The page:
(RxWiki News) One weight loss surgical procedure in particular is suspected to increase a patient’s chances of developing alcoholism two years after surgery. Good support networks and healthcare practices may help lower risk.
A recent study suggests that a certain bariatric procedure may leave many patients prone to alcoholism. Roux-en-Y bypass (RYBG) patients are reporting alcohol use disorders two years after surgery.
"Develop a healthy support network after any surgery."
Wendy C. King, PhD, from the University of Pittsburgh Graduate School of Public Health, worked with a team of colleagues to investigate the risk of alcoholism in people who have undergone bariatric surgery.
With obesity becoming a common problem, bariatric surgeries to restrict a person’s ability to consume more than small amounts of food by reducing the size of the stomach and intestines are being performed on a regular basis.
Previous studies have provided evidence that alcohol use disorder (AUD) is a real concern for some bariatric surgery patients.
King's team looked at the rates of alcohol abuse in RYBG and laparoscopic adjustable gastric banding bariatric surgical patients.
Roux-en-Y bypass is a type of bariatric surgery procedure that was most closely linked with later AUD. There was no significant risk found for AUD after a laparoscopic adjustable gastric banding or ‘lap band’ surgery, suggesting that RYGB affects people differently.
Authors proposed that there is a possibility that the RYBG surgery can affect how alcohol is absorbed and metabolized in the system, therefore contributing to the chance of AUD from a chemical and metabolic malfunction.
King’s study focused on the statistical prevalence of AUD for the year before through two years after bariatric surgery. They looked at 2,458 bariatric surgery patients from 10 hospitals in the United States.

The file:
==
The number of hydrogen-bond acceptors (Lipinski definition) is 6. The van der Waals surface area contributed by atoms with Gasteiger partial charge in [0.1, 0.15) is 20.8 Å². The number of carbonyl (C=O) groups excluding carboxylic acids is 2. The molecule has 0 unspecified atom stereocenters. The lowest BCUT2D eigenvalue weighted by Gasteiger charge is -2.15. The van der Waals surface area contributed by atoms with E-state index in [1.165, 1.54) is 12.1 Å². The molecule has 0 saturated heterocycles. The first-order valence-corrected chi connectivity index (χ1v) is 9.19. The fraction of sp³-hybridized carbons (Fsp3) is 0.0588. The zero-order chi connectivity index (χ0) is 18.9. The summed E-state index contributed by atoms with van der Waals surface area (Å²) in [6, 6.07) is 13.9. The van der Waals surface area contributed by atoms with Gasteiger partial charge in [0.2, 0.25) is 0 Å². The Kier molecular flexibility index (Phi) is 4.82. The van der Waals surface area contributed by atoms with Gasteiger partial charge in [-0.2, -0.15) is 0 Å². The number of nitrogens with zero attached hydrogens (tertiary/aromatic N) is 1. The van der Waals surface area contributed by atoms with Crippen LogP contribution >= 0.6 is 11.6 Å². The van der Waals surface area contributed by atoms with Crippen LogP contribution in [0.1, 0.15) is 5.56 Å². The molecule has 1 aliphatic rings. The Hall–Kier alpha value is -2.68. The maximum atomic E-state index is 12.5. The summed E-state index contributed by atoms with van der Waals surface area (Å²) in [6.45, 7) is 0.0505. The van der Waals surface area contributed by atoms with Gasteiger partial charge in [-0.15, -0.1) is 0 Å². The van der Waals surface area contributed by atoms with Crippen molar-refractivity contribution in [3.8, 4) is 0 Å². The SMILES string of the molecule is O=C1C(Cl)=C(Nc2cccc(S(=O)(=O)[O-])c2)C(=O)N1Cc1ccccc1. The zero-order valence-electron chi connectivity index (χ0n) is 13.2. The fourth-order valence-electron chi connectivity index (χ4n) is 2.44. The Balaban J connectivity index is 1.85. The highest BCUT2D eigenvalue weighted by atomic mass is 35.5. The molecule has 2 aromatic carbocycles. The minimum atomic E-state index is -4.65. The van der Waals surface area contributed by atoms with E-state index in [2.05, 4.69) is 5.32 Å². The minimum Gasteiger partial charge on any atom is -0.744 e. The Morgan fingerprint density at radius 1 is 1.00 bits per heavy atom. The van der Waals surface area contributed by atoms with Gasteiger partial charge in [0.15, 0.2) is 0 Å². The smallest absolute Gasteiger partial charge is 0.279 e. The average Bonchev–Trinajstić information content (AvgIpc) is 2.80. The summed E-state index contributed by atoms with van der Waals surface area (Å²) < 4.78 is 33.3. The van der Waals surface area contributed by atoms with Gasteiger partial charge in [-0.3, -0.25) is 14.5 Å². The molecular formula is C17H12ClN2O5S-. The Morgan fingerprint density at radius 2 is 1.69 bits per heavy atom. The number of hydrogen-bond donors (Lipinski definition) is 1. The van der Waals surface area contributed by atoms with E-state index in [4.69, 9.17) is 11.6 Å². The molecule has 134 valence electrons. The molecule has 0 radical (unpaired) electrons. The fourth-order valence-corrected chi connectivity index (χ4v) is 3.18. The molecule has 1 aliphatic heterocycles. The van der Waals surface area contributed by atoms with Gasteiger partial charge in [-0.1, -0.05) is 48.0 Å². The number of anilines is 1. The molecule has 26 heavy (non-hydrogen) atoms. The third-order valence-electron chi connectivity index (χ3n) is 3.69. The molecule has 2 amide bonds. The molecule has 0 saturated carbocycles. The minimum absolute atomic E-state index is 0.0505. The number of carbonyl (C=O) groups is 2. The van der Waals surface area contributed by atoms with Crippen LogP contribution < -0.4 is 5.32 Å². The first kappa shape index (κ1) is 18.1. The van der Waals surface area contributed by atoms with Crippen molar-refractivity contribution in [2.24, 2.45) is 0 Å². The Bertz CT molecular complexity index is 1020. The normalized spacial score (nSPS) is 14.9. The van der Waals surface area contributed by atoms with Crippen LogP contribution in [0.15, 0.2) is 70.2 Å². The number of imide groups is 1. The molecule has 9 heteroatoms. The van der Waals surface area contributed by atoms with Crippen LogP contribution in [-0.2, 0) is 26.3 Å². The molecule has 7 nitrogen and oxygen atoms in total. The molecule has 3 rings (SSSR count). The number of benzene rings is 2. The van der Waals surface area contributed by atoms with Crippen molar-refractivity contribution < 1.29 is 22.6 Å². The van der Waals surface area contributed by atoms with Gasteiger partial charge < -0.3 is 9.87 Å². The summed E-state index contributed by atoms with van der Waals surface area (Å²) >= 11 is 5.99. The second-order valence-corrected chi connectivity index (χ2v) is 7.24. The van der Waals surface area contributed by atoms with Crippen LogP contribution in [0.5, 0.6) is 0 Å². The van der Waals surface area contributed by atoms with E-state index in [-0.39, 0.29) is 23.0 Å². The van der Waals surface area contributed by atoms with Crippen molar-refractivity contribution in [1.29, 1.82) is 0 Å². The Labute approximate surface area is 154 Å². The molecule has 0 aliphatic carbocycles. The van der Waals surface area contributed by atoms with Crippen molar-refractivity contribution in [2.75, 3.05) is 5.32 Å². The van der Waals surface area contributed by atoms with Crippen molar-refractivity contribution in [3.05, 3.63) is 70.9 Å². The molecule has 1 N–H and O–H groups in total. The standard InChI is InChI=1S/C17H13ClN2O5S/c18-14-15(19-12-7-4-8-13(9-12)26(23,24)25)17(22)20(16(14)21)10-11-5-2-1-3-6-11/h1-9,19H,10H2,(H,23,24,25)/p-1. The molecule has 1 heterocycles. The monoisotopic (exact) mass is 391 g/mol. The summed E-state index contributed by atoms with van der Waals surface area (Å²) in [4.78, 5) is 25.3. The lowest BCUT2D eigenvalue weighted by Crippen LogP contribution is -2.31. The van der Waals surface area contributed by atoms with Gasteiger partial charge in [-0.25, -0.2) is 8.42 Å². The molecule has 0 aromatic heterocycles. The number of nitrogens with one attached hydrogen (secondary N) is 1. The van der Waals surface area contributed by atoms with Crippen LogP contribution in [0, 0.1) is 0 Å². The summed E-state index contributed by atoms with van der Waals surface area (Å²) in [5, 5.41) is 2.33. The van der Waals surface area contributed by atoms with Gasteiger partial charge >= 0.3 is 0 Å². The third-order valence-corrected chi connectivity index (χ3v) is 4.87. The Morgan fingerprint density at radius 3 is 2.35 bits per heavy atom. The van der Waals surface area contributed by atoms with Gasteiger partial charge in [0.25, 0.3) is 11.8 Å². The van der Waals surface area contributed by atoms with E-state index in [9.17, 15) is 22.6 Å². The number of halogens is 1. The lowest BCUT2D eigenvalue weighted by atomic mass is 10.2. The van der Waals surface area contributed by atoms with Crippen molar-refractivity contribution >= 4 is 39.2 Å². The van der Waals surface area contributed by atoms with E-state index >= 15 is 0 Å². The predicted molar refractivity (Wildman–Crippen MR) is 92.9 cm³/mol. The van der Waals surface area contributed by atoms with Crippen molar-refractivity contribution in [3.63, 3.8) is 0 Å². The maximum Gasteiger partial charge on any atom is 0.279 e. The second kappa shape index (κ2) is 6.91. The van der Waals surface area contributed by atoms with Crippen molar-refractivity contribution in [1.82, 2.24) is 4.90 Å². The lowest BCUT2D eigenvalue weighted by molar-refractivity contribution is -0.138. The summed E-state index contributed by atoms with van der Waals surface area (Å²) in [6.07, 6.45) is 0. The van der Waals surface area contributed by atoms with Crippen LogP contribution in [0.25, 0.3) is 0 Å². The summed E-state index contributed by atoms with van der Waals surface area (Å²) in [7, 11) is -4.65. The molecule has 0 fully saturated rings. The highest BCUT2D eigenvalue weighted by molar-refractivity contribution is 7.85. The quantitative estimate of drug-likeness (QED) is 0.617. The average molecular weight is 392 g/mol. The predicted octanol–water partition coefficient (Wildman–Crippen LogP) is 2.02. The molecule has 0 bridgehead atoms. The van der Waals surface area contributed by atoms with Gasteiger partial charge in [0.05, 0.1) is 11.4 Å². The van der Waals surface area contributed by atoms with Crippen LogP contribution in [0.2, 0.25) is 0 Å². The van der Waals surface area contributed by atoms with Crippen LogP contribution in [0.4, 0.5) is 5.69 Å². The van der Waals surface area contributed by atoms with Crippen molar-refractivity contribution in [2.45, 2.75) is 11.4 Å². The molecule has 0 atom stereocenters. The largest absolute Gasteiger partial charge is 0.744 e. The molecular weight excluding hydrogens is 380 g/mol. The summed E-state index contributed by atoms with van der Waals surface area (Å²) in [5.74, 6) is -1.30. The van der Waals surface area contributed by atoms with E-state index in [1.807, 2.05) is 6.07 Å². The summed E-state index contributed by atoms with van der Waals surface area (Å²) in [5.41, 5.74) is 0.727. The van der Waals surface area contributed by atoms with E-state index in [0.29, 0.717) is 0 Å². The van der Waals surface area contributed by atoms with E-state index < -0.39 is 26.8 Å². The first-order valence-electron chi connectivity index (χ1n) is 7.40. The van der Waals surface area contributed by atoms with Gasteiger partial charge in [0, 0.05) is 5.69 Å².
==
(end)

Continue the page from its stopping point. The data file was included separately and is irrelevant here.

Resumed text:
The final group that completed the pre- and post- surgical survey was made up of 1,945 patients.
Results found that the risk of AUD didn’t change from the year before surgery, 7.6 percent, to the first year after surgery, 7.3 percent. The second year after bariatric surgery was when the risk of AUD really increased, 9.6 percent. Risk was highest in younger males who, prior to surgery, regularly drank, smoked, used recreational drugs and had less of a interpersonal support network.
Study authors conclude that 62.3 percent of people who reported AUD before the surgery continued to have AUD after the surgery. In contrast, 7.9 percent of people who did not report having AUD before the surgery developed AUD after the surgery.
It was statistically significant to note that 60.5 percent of post surgery AUD was reported by people who did not have AUD before the surgery.
“This study has important implications for the care of patients who undergo bariatric surgery. Regardless of alcohol history, patients should be educated about the potential effects of bariatric surgery, in particular RYGB, to increase the risk of AUD. In addition, alcohol screening and, if indicated, referral should be offered as part of routine preoperative and postoperative clinical care. Further research should examine the long-term effect of bariatric surgery on AUD, and the relationship of AUD to postoperative weight control.”
This study was published in the Journal of the American Medical Association (JAMA), June 2012. Funding was provided by the National Institute of Diabetes and Digestive and Kidney Diseases, no conflicts of interest were found.